Mindsets or implicit theories are terms which refer to various subconscious beliefs about the malleability of human attributes (e.g., intelligence and emotion). Huang and colleagues recently conducted a pilot experiment to examine the effect of a growth mindset intervention on students’ implicit theory of intelligence, intrinsic motivation, and academic achievement. The authors extended the intervention to establish a belief about the malleability of emotion so that students can regulate their emotion and thereby enhance their sense of self-determination, which is likely to reinforce their intrinsic motivation for learning.
Students of 11 primary and middle schools across 48 classes from 2 cities in Guangdong Province, China, were recruited to sign up to the program. Participating students were randomly assigned either to the intervention group or the placebo-control group. The final sample consisted of 194 students (mean age = 11.3 years) in the intervention group and 213 students (mean age = 11.5 years) in the control group. A 90-minute workshop was conducted with both groups separately with different content. While the structure and function of the brain were introduced in the workshops of both groups, only the following contents were introduced in the intervention group:
- Illustration of the malleability of the human brain to instill a belief that students could improve their intelligence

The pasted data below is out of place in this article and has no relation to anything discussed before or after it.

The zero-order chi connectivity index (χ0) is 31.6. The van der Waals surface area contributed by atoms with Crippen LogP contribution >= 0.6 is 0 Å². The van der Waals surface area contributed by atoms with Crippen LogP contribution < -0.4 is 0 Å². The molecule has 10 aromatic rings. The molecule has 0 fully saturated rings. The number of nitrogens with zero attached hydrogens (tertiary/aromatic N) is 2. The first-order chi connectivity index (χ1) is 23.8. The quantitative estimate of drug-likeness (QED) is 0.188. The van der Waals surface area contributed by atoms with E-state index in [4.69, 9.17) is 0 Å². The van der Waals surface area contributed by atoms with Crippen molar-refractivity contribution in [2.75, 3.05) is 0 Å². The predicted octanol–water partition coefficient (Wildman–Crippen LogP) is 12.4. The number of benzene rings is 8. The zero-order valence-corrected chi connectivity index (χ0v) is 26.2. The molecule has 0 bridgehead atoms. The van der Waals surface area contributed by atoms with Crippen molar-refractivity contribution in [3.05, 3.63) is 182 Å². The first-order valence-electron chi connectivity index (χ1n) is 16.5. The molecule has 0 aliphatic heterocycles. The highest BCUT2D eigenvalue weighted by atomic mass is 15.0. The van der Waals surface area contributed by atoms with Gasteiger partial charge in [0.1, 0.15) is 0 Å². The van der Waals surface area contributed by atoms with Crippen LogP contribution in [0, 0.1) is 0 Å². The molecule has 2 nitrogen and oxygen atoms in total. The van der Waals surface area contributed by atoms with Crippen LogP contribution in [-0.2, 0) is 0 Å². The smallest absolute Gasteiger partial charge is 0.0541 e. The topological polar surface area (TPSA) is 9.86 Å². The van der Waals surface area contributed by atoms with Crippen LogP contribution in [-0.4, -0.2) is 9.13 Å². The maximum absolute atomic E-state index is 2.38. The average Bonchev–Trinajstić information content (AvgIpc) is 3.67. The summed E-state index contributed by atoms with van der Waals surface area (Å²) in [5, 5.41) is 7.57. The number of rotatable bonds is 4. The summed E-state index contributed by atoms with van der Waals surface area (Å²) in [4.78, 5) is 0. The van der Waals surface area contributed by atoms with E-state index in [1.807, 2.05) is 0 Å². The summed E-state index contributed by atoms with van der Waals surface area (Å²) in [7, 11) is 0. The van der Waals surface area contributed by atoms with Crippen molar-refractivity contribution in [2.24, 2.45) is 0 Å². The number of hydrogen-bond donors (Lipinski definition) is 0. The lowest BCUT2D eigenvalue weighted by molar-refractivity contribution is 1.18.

- Introduction to a growth mindset and a fixed mindset using cartoon characters, and discussion of their thoughts and behaviours
- Applying growth theory to emotion
In contrast, teachers in the control group only taught about the brain functions, its different regions and mnemonic strategies. After controlling for pre-tests scores, gender, and age, the results indicated:
- The intervention significantly improved students’ achievement in math (ES = +0.08) but not in English (ES = +0.05) nor Chinese (ES = +0.04).
- The intervention enhanced both students’ implicit theory of intelligence (ES = +0.37) and intrinsic motivation (ES = +0.16).
- As a positive effect was found in math scores, the study further explored for an underlying mechanism. Result of mediation analysis found that a significant indirect intervention effect was initiated by their intrinsic motivation for good math results but not by their implicit theory of intelligence. Put differently, the intervention enhanced their intrinsic motivation and, in turn, that higher implicit motivation related to higher math scores.
Though the intervention period was very brief and the effect on math scores was small, the study provided preliminary empirical evidence to support the implementation of growth mindset related interventions for Chinese students.
Source: Huang, Z., Wei, X., Lu, R., & Shi, J. (2022). Whether and how can a growth mindset intervention help students in a non-western culture? Evidence from a field experiment in China. Educational Psychology, 42(7), 913–929. https://doi.org/10.1080/01443410.2022.2085669